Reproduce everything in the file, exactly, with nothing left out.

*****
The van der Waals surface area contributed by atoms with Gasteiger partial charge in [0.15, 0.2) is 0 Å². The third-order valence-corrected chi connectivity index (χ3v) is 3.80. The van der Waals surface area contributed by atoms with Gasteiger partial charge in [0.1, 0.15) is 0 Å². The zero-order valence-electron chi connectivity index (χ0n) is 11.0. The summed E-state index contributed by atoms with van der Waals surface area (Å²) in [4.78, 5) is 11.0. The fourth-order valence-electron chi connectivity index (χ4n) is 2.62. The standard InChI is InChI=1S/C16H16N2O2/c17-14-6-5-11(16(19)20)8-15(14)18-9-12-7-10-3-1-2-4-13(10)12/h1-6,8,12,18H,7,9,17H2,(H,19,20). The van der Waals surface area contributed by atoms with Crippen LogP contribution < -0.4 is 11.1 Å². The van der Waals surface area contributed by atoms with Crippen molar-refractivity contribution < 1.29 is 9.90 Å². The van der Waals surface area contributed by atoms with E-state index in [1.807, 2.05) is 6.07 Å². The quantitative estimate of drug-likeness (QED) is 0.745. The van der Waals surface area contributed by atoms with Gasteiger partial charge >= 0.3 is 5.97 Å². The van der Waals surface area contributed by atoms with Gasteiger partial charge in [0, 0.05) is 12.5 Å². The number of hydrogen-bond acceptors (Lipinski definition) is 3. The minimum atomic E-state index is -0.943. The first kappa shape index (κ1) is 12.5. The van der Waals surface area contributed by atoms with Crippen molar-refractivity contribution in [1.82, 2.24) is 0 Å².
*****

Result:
The van der Waals surface area contributed by atoms with Gasteiger partial charge in [0.15, 0.2) is 0 Å². The third-order valence-corrected chi connectivity index (χ3v) is 3.80. The van der Waals surface area contributed by atoms with Gasteiger partial charge in [0.1, 0.15) is 0 Å². The zero-order valence-electron chi connectivity index (χ0n) is 11.0. The summed E-state index contributed by atoms with van der Waals surface area (Å²) in [4.78, 5) is 11.0. The fourth-order valence-electron chi connectivity index (χ4n) is 2.62. The standard InChI is InChI=1S/C16H16N2O2/c17-14-6-5-11(16(19)20)8-15(14)18-9-12-7-10-3-1-2-4-13(10)12/h1-6,8,12,18H,7,9,17H2,(H,19,20). The van der Waals surface area contributed by atoms with Crippen LogP contribution < -0.4 is 11.1 Å². The van der Waals surface area contributed by atoms with Crippen molar-refractivity contribution < 1.29 is 9.90 Å². The van der Waals surface area contributed by atoms with E-state index in [1.807, 2.05) is 6.07 Å². The quantitative estimate of drug-likeness (QED) is 0.745. The van der Waals surface area contributed by atoms with Gasteiger partial charge >= 0.3 is 5.97 Å². The van der Waals surface area contributed by atoms with Gasteiger partial charge in [0, 0.05) is 12.5 Å². The number of hydrogen-bond acceptors (Lipinski definition) is 3. The minimum atomic E-state index is -0.943. The first kappa shape index (κ1) is 12.5. The van der Waals surface area contributed by atoms with Crippen molar-refractivity contribution in [1.82, 2.24) is 0 Å².